A good tip for this part of your budget is to try and find tools that your whole team (or nearly your whole team) approve of. Tools are meant to simplify work, so if people don’t like to use them, they’re a waste of money.
How to Put Together Your Budget
Now that you have an idea of what goes into it, let’s talk about how to allocate your budget for digital marketing.
If you’ve been following our guides before this, you’re probably familiar with The Marketing Flow by now. If so, that’s good: budget-setting actually has some parallels with the first stage of that process.
That’s because budgeting requires that you ask yourself a lot of questions. These include ones like what, who, where, and how.
1. What are your goals?
You start with your goals. What are you trying to achieve with your digital marketing? Which goals are most important, and which ones are dependent on others?
Determining goal hierarchies is a good way to identify priorities in your marketing spend. It tells you what portion of your budget to allocate where, based on what you consider most important to achieve.
2. Who is your target audience?
You follow with your target audience and knowledge of their buyer’s journey. You ask yourself what they go through or experience and how you can use those to achieve your goals.
The answers here affect your budget allocations in several ways. For example, by knowing who your target audience is, you have a better idea of what media they prefer to consume.
Why does that matter? Because it tells you what sort of media to spend on for your content production, whether that’s visual or textual or something else.
What’s more, knowing your target audience also helps you figure out on which platforms or channels to focus.
If you know your target audience is usually on Facebook, for example, it would make sense to allocate a good amount of your marketing budget to strategies on that platform.
In any case, bear in mind that there may also be a cost just to identify your target audience or learn more about it. Doing properly representative surveys that give you strong marketing data costs money, for instance.
3. How can you realise your goals or improve on results?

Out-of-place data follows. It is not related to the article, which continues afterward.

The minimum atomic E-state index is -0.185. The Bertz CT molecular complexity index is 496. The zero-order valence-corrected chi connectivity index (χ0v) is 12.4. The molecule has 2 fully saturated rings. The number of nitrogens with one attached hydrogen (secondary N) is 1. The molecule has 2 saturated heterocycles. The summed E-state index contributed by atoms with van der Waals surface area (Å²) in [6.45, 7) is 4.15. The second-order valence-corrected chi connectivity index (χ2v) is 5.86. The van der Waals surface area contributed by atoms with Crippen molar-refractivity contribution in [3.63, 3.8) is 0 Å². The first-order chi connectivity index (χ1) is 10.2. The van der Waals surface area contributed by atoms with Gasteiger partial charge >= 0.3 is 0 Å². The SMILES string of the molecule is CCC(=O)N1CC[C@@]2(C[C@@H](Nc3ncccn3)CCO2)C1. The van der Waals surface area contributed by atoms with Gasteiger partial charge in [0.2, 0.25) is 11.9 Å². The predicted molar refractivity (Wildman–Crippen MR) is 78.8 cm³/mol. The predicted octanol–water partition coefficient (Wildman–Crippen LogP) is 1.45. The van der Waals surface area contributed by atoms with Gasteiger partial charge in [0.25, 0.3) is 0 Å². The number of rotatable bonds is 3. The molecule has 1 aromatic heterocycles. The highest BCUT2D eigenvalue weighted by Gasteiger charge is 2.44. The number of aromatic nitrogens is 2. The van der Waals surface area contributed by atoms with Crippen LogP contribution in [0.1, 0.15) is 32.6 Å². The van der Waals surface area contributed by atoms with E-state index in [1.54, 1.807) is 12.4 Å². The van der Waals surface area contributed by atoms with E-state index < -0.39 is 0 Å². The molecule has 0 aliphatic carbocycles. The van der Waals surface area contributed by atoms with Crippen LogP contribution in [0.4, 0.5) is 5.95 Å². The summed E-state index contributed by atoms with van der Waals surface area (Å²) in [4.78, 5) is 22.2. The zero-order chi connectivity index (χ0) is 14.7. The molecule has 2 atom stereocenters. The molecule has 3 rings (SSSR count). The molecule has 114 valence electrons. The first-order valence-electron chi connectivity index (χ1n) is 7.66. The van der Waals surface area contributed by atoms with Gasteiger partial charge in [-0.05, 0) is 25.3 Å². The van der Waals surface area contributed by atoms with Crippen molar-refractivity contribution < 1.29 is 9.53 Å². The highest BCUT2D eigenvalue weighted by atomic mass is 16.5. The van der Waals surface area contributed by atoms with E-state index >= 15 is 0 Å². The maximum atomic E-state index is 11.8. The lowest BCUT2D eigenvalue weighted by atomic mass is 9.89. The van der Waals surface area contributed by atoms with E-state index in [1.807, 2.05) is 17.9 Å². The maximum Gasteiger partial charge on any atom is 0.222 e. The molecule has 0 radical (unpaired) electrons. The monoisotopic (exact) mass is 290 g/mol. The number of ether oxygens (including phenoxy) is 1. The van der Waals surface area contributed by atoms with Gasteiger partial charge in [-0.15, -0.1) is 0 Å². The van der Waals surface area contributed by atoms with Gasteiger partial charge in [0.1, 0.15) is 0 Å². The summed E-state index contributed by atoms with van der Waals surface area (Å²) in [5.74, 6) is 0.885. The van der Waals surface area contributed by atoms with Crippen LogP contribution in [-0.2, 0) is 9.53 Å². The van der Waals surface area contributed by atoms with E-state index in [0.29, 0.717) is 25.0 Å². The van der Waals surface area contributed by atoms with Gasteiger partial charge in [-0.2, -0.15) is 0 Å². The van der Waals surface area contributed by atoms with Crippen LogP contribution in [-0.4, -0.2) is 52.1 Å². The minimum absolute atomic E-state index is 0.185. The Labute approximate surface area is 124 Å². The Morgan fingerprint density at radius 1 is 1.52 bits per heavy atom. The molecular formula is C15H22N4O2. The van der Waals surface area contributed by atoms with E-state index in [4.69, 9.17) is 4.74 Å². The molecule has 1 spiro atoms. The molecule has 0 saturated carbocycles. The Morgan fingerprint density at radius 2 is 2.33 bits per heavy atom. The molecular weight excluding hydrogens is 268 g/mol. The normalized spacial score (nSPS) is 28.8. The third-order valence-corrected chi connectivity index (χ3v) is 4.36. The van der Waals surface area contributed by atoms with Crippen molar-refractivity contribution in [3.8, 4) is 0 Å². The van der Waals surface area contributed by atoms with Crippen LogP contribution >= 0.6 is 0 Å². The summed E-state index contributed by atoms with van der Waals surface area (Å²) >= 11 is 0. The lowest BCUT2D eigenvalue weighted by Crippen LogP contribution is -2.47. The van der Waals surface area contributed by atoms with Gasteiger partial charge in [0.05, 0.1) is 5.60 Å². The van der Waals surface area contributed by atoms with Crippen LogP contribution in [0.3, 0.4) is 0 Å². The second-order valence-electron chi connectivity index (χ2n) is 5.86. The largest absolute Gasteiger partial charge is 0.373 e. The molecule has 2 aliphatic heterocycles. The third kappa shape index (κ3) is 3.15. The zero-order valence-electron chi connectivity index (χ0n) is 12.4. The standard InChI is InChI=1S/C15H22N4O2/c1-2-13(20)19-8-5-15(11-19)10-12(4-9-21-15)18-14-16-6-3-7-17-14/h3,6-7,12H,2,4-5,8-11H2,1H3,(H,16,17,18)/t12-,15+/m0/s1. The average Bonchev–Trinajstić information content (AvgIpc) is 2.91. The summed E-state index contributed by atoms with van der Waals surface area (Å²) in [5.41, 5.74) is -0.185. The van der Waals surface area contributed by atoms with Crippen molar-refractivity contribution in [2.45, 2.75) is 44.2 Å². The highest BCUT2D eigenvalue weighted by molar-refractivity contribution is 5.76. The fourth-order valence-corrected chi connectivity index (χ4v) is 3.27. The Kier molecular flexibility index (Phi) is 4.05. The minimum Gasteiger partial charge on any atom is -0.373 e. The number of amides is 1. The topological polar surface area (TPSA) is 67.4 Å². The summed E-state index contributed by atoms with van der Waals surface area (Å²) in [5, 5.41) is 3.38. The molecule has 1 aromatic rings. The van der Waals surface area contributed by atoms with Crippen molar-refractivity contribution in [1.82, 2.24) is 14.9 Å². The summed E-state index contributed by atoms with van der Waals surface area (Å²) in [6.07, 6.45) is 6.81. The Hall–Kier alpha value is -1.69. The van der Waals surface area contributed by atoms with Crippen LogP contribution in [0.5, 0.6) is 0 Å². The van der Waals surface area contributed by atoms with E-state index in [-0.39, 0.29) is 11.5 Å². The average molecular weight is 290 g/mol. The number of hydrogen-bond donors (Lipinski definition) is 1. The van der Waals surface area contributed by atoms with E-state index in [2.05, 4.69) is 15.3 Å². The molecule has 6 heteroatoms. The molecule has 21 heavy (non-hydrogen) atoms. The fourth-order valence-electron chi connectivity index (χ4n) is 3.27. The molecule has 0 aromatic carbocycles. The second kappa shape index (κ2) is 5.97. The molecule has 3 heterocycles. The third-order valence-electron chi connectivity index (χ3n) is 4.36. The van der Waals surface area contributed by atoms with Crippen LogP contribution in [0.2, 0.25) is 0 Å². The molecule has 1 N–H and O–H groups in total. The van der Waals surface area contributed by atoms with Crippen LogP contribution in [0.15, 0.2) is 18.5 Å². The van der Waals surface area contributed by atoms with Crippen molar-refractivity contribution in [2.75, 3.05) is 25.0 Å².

Put another way, this means asking yourself what you need to achieve your digital marketing goals.
Do you need a writing team to pump out content for a text-based strategy? Paid ads to increase your visibility on a particular platform?
Or is it a marketing tool that your in-house marketers can’t live without? Perhaps even training for your new employees involved in the marketing process?
Whatever the case, the idea here is to assess exactly what’s required to realise the goals you’ve set. Using goal hierarchies, you can figure out how much to spend on utilities and strategies focused on each goal.
Some people also further refine allocation based on their familiarity with a strategy and its past results. This is especially useful if you already have ROI data on some strategies.
A popular elaboration of this rule is the 70-20-10 model used in different disciplines. Here, it means using 70% of your budget for the most proven strategies, 20% for newer ones, and 10% for experimental options.
This helps you minimise risk while still allowing for a modicum of innovation.
Build a Budget for Your Own Digital Marketing
As you can see, budgeting for digital marketing involves a lot of thought and has many considerations. You have to think about ROI, which technologies can actually boost efficiency and their cost-to-benefits ratio, strategy prioritisation, and so on.
All of this can be overwhelming. It’s also hard to track if you’re new to the task, which is why so many business owners end up overspending on their marketing without anything to show for it.
But we can help. We have extensive experience in formulating carefully budgeted marketing plans to suit different clients’ needs and resources, matching budget allocations to both their goals and funds.
Should you need that sort of help, contact us for a chat. We can talk with no obligations to you about your possible digital marketing needs and some solutions.